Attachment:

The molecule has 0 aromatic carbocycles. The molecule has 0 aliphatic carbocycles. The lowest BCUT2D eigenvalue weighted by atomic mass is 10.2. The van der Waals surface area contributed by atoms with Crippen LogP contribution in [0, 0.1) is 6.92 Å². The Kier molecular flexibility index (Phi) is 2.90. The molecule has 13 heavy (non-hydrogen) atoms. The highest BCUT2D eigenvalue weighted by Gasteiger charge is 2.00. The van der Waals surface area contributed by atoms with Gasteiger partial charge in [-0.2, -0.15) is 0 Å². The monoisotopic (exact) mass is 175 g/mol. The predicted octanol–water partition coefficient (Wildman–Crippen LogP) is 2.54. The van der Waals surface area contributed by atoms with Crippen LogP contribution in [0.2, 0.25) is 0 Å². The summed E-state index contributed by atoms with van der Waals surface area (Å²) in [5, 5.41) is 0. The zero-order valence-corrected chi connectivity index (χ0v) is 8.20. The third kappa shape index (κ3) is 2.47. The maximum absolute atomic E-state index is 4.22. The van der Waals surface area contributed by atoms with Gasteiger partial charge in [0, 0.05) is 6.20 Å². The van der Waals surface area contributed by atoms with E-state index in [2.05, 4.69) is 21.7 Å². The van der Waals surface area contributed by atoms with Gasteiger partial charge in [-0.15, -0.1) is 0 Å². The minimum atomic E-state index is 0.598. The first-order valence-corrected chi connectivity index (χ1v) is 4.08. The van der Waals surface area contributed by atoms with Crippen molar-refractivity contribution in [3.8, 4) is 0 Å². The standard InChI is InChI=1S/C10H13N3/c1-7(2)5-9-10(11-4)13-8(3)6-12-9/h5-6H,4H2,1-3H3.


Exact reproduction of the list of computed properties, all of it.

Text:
The molecule has 0 aromatic carbocycles. The molecule has 0 aliphatic carbocycles. The lowest BCUT2D eigenvalue weighted by atomic mass is 10.2. The van der Waals surface area contributed by atoms with Crippen LogP contribution in [0, 0.1) is 6.92 Å². The Kier molecular flexibility index (Phi) is 2.90. The molecule has 13 heavy (non-hydrogen) atoms. The highest BCUT2D eigenvalue weighted by Gasteiger charge is 2.00. The van der Waals surface area contributed by atoms with Gasteiger partial charge in [-0.2, -0.15) is 0 Å². The monoisotopic (exact) mass is 175 g/mol. The predicted octanol–water partition coefficient (Wildman–Crippen LogP) is 2.54. The van der Waals surface area contributed by atoms with Crippen LogP contribution in [0.2, 0.25) is 0 Å². The summed E-state index contributed by atoms with van der Waals surface area (Å²) in [5, 5.41) is 0. The zero-order valence-corrected chi connectivity index (χ0v) is 8.20. The third kappa shape index (κ3) is 2.47. The maximum absolute atomic E-state index is 4.22. The van der Waals surface area contributed by atoms with Gasteiger partial charge in [0, 0.05) is 6.20 Å². The van der Waals surface area contributed by atoms with E-state index in [2.05, 4.69) is 21.7 Å². The van der Waals surface area contributed by atoms with Gasteiger partial charge in [-0.15, -0.1) is 0 Å². The minimum atomic E-state index is 0.598. The first-order valence-corrected chi connectivity index (χ1v) is 4.08. The van der Waals surface area contributed by atoms with Crippen molar-refractivity contribution in [3.8, 4) is 0 Å². The standard InChI is InChI=1S/C10H13N3/c1-7(2)5-9-10(11-4)13-8(3)6-12-9/h5-6H,4H2,1-3H3.